Write clear, concise and condensed meeting minutes and still keep your sanity!



As a minute taker you can utilise a number of time saving techniques before and after a meeting to ensure you’re well prepared.

1 Briefing meeting with the chairman

Having a briefing meeting with the chairman before the meeting gives you a heads up and an ability to be able to clarify anything you’re unsure of. A briefing meeting discussion points could include:

  • background to agenda items
  • a reminder to the chairman to summarise discussion at the end of each agenda item
  • an idea of any contentious agenda items
  • a run through of the agenda to confirm break times and guest speaker spots
  • how much time should be allocated to each agenda item if this is not already indicated on the agenda.

2 Meeting invites accepted

Follow up those people who haven’t responded to any meeting invites. This will ensure there is full attendance at the meeting and essential people have confirmed they will be attending. This is particularly important for formal meetings when a quorum is required before the meeting can start.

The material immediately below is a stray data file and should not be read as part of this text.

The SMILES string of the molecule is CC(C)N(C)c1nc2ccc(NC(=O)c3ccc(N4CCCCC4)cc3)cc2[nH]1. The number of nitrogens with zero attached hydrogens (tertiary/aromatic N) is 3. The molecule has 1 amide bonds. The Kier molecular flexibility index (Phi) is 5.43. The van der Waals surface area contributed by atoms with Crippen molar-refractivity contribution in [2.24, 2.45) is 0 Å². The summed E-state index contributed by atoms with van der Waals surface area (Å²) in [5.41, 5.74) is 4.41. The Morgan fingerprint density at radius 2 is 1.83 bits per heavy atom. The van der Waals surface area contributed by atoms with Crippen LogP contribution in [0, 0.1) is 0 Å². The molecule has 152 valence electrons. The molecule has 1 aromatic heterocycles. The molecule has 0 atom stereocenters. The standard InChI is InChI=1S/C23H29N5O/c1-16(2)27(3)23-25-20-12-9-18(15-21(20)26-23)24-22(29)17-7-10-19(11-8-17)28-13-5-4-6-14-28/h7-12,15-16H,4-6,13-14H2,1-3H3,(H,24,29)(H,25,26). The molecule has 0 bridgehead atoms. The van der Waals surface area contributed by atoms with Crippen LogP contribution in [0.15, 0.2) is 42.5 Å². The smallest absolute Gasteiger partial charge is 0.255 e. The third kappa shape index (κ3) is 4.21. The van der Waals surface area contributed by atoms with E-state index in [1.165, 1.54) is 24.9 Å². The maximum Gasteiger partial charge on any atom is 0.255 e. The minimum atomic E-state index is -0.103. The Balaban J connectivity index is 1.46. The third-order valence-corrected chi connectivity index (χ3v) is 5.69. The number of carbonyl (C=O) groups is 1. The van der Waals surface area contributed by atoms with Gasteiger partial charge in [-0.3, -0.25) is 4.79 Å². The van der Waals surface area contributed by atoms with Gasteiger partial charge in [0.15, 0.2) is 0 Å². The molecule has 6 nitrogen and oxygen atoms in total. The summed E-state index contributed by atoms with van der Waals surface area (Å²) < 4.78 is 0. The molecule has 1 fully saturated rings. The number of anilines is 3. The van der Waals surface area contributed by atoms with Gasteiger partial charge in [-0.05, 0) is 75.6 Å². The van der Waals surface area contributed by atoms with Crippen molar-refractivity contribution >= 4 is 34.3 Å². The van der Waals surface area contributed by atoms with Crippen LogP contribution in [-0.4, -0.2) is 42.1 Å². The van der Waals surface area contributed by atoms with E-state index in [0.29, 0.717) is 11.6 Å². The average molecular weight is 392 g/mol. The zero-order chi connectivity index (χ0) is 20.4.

3 Equipment to take minutes all ready

  • Pen (x 2)
  • Highlighter
  • Notepad
  • Lap top/iPad (battery fully charged)
  • WIFI/passwords etc tested
  • Agenda, minutes and any other documentation (conflict of interest register, decisions register, terms of reference)

4 Scheduled time out after the meeting

Schedule time out in your calendar to complete a first draft of your minutes. This will help you dedicate time to the task and prevent procrastination.

Eliminate desk distractions by either working from home, closing your office door (or using red time if you’re working in an open plan office), closing down e-mail and switching your phone to do not disturb.


The above of some of the ways a minute taker can be more productive, efficient and effective in the meeting forum.


Do you have any time saving tips that helps you as a minute taker?


2 thoughts on “Minute taker’s toolkit: Series 4 – Four tools that will help you save time

  1. Debbie Gillespie says:

    What’s “red time” for an open plan office? Sounds like this could be a useful tool for me.


    1. robynfb says:

      Hi Debbie, Red time is where you indicate to others in the office that you’re working uninterrupted. There’s a number of ways you can do this – a simple sign near your desk saying you’re working uninterrupted for a couple of hours, a small red flag up on the desk or any other creative way you can think of. The key to this is that your colleagues have to recognise and respect that this is your time to focus on your work without interruptions. Of course, the rest of the time we are working is called green time. Hope this helps.


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